“Practice Random Kindness and Senseless Acts of Beauty”
The Kindness Offensive was born earlier this year on Hampstead Heath (London, UK), when James Hunter, David Goodfellow and David Crane, set up a desk on Parliament Hill and asked passing members of the public to describe what act of kindness they would like done for them.
As a result, a granny with arthritis got a new fridge, one that she wouldn’t have to bend down to open, a father and his kids got to train with the Moscow State Circus, and one young boy got a red electric guitar. Now the trio is distributing supplies amongst some of London’s most marginalised, hungry and homeless.
“We are phone whisperers in essence,” laughs Goodfellow, “we ring up companies, explain what we’re doing, and give them the opportunity to do something nice.”
Adapted from: The Big Issue,
Article by Daisy Greenwell
“We aim to inspire, have fun and help out where we can.
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“Who knows you might be the focus for the Kindness Offensive!”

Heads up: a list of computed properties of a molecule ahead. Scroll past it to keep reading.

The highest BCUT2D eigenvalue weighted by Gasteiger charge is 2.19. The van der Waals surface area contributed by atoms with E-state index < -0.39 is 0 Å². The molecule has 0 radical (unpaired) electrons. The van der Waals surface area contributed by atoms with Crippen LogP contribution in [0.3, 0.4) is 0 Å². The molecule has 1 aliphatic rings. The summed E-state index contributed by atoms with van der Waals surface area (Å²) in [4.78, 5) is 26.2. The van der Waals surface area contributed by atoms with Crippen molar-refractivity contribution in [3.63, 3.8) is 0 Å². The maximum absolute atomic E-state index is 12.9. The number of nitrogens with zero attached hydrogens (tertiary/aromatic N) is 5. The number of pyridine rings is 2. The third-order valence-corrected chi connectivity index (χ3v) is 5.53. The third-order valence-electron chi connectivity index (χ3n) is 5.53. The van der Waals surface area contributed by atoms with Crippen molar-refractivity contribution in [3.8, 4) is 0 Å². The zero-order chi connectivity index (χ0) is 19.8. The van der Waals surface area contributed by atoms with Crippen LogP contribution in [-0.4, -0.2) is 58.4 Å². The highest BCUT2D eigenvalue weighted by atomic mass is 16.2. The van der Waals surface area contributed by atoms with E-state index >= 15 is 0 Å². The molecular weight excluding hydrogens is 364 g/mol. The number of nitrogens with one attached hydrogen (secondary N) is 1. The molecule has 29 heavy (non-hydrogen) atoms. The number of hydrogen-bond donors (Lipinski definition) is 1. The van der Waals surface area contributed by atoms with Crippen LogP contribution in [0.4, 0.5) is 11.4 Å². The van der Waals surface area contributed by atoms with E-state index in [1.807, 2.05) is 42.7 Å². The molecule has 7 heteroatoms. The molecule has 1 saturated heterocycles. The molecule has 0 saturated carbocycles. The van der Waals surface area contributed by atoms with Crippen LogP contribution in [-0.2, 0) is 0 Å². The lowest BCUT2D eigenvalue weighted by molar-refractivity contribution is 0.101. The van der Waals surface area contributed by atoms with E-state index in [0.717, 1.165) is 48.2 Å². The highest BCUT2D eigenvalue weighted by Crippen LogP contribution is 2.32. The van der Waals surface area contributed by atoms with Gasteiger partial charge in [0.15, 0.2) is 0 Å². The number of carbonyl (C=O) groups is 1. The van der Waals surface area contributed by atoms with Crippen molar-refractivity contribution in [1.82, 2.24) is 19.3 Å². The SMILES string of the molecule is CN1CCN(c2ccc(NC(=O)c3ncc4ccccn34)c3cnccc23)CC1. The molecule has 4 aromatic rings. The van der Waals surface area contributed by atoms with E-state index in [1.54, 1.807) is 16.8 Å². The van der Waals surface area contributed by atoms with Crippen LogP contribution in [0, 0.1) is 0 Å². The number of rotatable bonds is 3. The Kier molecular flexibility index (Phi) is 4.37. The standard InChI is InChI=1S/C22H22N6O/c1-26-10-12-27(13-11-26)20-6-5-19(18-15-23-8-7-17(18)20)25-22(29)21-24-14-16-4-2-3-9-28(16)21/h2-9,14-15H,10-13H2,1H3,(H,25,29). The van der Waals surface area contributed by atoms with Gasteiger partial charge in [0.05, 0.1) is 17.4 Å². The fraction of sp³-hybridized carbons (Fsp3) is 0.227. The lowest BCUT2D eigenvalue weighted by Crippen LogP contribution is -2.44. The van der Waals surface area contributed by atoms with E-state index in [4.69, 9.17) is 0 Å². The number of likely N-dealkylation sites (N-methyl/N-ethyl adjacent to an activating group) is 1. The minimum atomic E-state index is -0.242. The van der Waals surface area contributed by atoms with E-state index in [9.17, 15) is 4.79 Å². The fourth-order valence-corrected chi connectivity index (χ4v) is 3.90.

Compiled by Zen Moments
Random Acts of Kindness
By The Editors of Conari Press
“In 1982, California peace activist Ann Herbert wrote on a place-mat at a restaurant “Practice random acts of kindness and senseless acts of beauty.” A fellow diner was impressed by these words, and wrote them down. Gradually they spread and inspired conversation and thought. This international best-seller greatly accelerated the process. Today there is a World Kindness Movement and many organizations spreading the concept of kindness.
The concept of random acts of kindness is an antidote to the concept of random acts of violence. Random acts of kindness are far more common than random acts of violence, and the more they are encouraged, the more they will dominate.
Random acts of kindness can be as simple as talking to strangers, as inconspicuous as allowing people in a hurry to get ahead of you in line, as generous as doing unsolicited chores for people in need, as philanthropic as paying for a stranger’s dinner or sending books to a sick child.”